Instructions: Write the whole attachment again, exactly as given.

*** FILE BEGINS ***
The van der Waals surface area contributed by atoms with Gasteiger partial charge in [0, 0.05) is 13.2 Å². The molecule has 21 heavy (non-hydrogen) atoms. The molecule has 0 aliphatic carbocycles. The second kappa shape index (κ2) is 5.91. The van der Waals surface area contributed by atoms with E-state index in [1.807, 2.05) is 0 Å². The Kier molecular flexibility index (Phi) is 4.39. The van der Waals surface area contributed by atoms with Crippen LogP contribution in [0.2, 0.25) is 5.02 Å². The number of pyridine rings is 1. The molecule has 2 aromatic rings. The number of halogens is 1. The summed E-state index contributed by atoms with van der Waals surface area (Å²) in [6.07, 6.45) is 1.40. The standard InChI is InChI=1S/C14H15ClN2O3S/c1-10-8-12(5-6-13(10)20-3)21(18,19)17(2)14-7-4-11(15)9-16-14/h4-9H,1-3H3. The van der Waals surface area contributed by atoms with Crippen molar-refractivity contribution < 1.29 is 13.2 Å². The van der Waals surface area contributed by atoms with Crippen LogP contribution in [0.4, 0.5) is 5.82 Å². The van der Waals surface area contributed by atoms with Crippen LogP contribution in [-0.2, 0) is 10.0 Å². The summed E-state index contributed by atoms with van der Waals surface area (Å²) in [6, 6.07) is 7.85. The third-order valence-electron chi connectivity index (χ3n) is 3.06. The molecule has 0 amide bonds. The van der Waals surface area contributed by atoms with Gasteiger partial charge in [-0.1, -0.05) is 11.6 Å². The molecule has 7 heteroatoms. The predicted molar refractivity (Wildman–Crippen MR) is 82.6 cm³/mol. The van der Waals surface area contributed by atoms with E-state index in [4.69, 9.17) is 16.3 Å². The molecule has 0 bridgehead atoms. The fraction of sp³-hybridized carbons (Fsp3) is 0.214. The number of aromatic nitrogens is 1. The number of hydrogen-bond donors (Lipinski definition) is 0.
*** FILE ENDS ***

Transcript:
The van der Waals surface area contributed by atoms with Gasteiger partial charge in [0, 0.05) is 13.2 Å². The molecule has 21 heavy (non-hydrogen) atoms. The molecule has 0 aliphatic carbocycles. The second kappa shape index (κ2) is 5.91. The van der Waals surface area contributed by atoms with E-state index in [1.807, 2.05) is 0 Å². The Kier molecular flexibility index (Phi) is 4.39. The van der Waals surface area contributed by atoms with Crippen LogP contribution in [0.2, 0.25) is 5.02 Å². The number of pyridine rings is 1. The molecule has 2 aromatic rings. The number of halogens is 1. The summed E-state index contributed by atoms with van der Waals surface area (Å²) in [6.07, 6.45) is 1.40. The standard InChI is InChI=1S/C14H15ClN2O3S/c1-10-8-12(5-6-13(10)20-3)21(18,19)17(2)14-7-4-11(15)9-16-14/h4-9H,1-3H3. The van der Waals surface area contributed by atoms with Crippen molar-refractivity contribution < 1.29 is 13.2 Å². The van der Waals surface area contributed by atoms with Crippen LogP contribution in [0.4, 0.5) is 5.82 Å². The van der Waals surface area contributed by atoms with Crippen LogP contribution in [-0.2, 0) is 10.0 Å². The summed E-state index contributed by atoms with van der Waals surface area (Å²) in [6, 6.07) is 7.85. The third-order valence-electron chi connectivity index (χ3n) is 3.06. The molecule has 0 amide bonds. The van der Waals surface area contributed by atoms with Gasteiger partial charge in [-0.1, -0.05) is 11.6 Å². The molecule has 7 heteroatoms. The predicted molar refractivity (Wildman–Crippen MR) is 82.6 cm³/mol. The van der Waals surface area contributed by atoms with E-state index in [4.69, 9.17) is 16.3 Å². The molecule has 0 bridgehead atoms. The fraction of sp³-hybridized carbons (Fsp3) is 0.214. The number of aromatic nitrogens is 1. The number of hydrogen-bond donors (Lipinski definition) is 0.